The Current

Is isolation turning your pooch into one big furball? This vet has tips for home grooming

Have you tried to shear your dog in isolation? Or is your pooch now more hair than hound, a tumbleweed on a leash? A vet gives us grooming tips.

Dog owners turn to home trims while groomers closed during pandemic

Cooper the labradoodle got treated to a home grooming recently, but his owner said he spent a good bit of the time trying to eat the hair. (Submitted by Sydney Smith)

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Sydney Smith spent about four hours recently trying to groom her dog Cooper — a good chunk of which was spent chasing him around the house. 

"It was a two-person job, he constantly wanted to either lie down on the table or was trying to eat the hair that we were cutting off of him," she told The Current

Cooper is a six-month-old Australian labradoodle, one of many breeds whose fur can get matted, or grow over their eyes and restrict vision if not maintained.

Smith thinks her dog looks OK after the grooming session, but admits "we're not going to start a grooming business any time soon."

"Hopefully [he] won't feel too embarrassed when he goes out and about," she joked. 

Cooper before and after his owners gave him a wash and a trim. The pandemic means many professional groomers are closed, and people are taking cuts into their own hands. (Submitted by Sydney Smith)

It may seem trivial in the grand scheme of the COVID-19 pandemic, but with many groomers closed for business, "pawrents" across Canada are figuring out how to stop their hounds from turning into overgrown hairballs.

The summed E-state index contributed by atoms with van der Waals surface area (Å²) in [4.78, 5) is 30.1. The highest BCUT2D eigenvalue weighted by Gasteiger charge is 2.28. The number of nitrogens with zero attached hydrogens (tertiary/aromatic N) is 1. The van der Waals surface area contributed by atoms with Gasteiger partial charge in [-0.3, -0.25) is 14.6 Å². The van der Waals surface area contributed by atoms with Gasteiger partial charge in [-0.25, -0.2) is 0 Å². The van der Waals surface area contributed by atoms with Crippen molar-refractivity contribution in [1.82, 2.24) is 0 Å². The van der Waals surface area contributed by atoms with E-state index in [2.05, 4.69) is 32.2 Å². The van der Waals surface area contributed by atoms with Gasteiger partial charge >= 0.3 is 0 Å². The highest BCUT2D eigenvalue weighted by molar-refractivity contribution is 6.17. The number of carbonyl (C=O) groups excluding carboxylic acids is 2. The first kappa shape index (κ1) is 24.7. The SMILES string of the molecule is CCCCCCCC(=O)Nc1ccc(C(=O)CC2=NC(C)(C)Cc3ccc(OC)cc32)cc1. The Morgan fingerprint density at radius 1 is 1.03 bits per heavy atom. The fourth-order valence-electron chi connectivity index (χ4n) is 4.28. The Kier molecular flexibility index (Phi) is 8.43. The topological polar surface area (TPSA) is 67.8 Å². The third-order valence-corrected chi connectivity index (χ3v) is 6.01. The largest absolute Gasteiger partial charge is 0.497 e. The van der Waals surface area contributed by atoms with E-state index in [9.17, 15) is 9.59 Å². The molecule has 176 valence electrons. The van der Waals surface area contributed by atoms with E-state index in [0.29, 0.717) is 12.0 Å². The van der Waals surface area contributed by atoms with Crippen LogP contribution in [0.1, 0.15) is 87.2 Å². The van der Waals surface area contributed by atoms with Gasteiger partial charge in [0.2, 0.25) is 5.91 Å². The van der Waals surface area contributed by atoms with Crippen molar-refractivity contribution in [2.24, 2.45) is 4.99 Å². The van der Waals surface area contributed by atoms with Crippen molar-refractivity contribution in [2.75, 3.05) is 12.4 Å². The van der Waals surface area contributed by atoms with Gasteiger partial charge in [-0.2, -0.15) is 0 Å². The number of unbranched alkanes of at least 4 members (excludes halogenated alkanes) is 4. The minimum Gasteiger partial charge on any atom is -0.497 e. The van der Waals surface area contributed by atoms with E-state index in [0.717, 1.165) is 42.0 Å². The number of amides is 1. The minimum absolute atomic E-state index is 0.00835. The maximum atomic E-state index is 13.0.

If you're attempting a home-grooming, veterinarian Cliff Redford says "the trick is take your time; go slow." 

"It's okay to take a break halfway through, even if only half of their body is shaved and the other half is super long — they don't really care," said Redford, owner of Wellington Vet Hospital in Markham, Ont.

If your dog is particularly anxious, there are over-the-counter calming remedies available at your local pet store or online, he told The Current's Matt Galloway. 

Being patient helps the owner as much as the dog, he said, especially with dogs like Cooper, whose exuberance can make the grooming process feel like a workout.

"I definitely recommend people stretch and maybe carbo-load before they plan to groom their dog," Redford said with a laugh.

Veterinarian Cliff Redford said the trick to approaching home grooming is to take your time — and forgo the scissors in favour of a beard clippers. (Desmond Brown/CBC)

Use the right tools

About a month into lockdown, the Shier family noticed their dog Lou's hair was becoming unmanageable, but their regular groomer wasn't seeing clients. 

Deciding to take matters into their own hands, they spent $300 on professional grooming equipment. Their groomer suggested they could follow online tutorials to do it themselves — though the advice came with a stark warning.

"She's like if you're shaving the neck, just hold the skin taut, and if you nick a certain part of her neck, she will bleed out and she could die," said Sam Shier, who has been isolating with her sister Allie and their mother Shelley Levitt since lockdown started.